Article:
The California Consumer Privacy Act of 2018 (“CCPA”) provides a series of new compliance obligations and operational challenges for companies doing business in California. A vital first step for any company subject to the CCPA and looking to forge a practical path forward is to inventory the personal information (“PI”) that the company collects, stores, and shares with others. As part of our ongoing series on the CCPA and its implications, this post sets out key issues and questions to consider when contemplating a data mapping exercise.
Words matter. Nowhere is this truer than in legislation, where word choices—often the product of long debate and imperfect compromise—determine the scope and impact of a law. Legislative history can speak volumes about those word choices, and the unique legislative history of the California Consumer Privacy Act of 2018 (CCPA) only highlights the importance of understanding the terms used in the act. We thus focus here on discussing some of the CCPA’s key definitional terms.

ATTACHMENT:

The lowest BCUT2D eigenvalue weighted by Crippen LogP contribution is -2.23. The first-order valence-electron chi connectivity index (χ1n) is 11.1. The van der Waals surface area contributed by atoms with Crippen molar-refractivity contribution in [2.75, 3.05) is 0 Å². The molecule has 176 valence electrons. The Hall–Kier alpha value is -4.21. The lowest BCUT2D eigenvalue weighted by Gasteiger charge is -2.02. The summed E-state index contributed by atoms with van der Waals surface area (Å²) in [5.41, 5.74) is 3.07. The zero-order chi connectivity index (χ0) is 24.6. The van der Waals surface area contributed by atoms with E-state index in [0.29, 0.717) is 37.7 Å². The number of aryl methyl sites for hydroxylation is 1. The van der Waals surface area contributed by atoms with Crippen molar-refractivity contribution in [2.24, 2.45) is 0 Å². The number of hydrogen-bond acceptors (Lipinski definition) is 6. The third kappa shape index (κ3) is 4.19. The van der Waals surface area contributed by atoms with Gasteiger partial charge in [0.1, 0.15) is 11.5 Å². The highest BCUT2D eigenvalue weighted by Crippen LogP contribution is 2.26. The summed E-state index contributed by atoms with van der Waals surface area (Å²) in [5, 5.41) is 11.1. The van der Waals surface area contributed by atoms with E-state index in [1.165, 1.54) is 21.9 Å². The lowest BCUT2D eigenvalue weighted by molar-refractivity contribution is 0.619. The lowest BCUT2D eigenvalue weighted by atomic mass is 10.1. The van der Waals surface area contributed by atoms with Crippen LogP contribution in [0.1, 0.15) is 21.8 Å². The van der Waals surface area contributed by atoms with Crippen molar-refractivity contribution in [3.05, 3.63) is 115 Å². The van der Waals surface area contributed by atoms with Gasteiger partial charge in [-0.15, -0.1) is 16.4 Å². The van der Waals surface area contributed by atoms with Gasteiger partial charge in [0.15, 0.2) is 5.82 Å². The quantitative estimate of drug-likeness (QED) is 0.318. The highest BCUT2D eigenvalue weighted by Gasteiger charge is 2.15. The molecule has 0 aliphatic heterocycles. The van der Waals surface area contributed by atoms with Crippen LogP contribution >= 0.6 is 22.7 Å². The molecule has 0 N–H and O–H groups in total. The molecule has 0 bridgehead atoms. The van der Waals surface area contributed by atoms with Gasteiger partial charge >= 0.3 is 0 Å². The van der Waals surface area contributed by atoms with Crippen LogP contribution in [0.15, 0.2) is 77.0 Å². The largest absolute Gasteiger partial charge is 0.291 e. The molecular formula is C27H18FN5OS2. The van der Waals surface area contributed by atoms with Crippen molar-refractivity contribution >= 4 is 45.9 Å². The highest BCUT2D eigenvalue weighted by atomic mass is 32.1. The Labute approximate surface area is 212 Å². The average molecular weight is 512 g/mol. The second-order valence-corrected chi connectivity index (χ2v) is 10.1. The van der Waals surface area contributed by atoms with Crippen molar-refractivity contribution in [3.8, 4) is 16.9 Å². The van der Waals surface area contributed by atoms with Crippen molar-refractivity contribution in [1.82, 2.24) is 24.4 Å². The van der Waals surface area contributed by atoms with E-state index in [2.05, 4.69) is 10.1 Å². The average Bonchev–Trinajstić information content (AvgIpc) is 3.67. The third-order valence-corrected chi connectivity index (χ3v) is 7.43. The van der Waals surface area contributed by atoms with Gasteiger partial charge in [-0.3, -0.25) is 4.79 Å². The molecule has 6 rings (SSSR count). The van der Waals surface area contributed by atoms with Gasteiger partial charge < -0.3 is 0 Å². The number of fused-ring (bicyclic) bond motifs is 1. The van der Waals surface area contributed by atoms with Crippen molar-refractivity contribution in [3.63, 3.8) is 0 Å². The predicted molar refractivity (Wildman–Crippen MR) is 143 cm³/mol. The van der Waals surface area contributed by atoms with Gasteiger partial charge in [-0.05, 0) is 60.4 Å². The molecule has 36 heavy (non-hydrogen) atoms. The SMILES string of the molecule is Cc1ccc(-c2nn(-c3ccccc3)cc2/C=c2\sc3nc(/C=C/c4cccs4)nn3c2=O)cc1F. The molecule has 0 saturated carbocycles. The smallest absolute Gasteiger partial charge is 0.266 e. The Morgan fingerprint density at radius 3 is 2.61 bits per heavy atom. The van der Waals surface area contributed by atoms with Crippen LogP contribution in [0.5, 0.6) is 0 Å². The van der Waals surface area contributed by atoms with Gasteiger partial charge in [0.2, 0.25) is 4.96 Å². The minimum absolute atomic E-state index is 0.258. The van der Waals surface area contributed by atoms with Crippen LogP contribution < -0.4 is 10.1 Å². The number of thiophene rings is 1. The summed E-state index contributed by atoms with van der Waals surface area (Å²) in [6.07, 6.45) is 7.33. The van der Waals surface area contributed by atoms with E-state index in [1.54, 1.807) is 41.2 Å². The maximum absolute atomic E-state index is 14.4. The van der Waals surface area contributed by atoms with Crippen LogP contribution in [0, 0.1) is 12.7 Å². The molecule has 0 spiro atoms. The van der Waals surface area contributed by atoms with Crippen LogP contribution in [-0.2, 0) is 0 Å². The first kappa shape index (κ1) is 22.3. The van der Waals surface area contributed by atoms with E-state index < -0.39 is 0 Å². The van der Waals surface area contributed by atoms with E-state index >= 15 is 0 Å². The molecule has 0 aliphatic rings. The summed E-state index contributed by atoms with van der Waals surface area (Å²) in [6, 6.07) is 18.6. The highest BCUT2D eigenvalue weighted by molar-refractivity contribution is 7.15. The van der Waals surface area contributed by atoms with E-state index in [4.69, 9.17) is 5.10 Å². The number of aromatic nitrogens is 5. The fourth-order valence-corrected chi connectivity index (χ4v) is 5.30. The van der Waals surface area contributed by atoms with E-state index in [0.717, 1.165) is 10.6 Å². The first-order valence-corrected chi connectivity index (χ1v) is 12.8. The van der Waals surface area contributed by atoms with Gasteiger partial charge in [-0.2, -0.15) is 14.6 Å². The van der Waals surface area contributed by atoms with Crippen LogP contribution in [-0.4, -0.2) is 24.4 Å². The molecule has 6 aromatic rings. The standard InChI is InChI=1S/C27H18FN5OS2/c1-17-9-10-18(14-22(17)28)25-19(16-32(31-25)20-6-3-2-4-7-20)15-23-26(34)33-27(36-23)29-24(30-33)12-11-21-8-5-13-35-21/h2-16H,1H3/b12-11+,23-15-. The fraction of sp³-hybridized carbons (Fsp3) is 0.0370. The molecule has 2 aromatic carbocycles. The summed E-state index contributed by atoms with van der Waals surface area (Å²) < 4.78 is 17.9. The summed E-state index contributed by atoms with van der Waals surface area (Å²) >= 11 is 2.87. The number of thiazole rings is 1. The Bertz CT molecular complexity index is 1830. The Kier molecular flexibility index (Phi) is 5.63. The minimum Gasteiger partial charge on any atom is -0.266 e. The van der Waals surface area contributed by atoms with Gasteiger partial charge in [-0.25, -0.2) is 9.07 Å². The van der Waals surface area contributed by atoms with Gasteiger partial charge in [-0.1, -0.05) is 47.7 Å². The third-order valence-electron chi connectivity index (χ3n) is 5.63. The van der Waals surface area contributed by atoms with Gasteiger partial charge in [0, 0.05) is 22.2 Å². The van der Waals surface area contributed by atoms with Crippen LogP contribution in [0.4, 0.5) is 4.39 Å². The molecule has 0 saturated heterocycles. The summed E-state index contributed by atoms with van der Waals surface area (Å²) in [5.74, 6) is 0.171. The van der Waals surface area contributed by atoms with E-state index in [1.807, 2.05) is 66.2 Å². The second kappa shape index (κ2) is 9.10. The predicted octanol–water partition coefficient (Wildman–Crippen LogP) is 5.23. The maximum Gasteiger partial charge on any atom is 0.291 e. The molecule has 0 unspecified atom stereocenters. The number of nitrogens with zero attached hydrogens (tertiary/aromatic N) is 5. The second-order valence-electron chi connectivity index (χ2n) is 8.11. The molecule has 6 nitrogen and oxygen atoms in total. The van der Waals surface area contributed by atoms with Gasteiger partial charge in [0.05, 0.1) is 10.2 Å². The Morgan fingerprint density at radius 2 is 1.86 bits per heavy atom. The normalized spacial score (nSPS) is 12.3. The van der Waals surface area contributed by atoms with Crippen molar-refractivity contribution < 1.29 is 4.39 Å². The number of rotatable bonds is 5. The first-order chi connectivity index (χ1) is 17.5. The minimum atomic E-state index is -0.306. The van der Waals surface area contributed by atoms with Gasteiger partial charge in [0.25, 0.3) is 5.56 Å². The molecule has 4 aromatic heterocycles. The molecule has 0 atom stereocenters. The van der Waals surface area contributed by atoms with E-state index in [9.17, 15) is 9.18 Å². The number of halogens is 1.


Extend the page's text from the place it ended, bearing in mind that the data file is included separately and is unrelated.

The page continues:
We have heard the California Consumer Privacy Act of 2018 (CCPA) called many things since its enactment on June 28, 2018. Our experience to date has confirmed the compliance challenge ahead for organizations that engage with the residents of the world’s fifth-largest economy. We will explore the ramifications for businesses of this seminal legislation in this multi-part series, “The Challenge Ahead” authored by members of Hogan Lovells’ CCPA team. In this first installment, we describe recent activity to enact so-called “technical” amendments to the CCPA.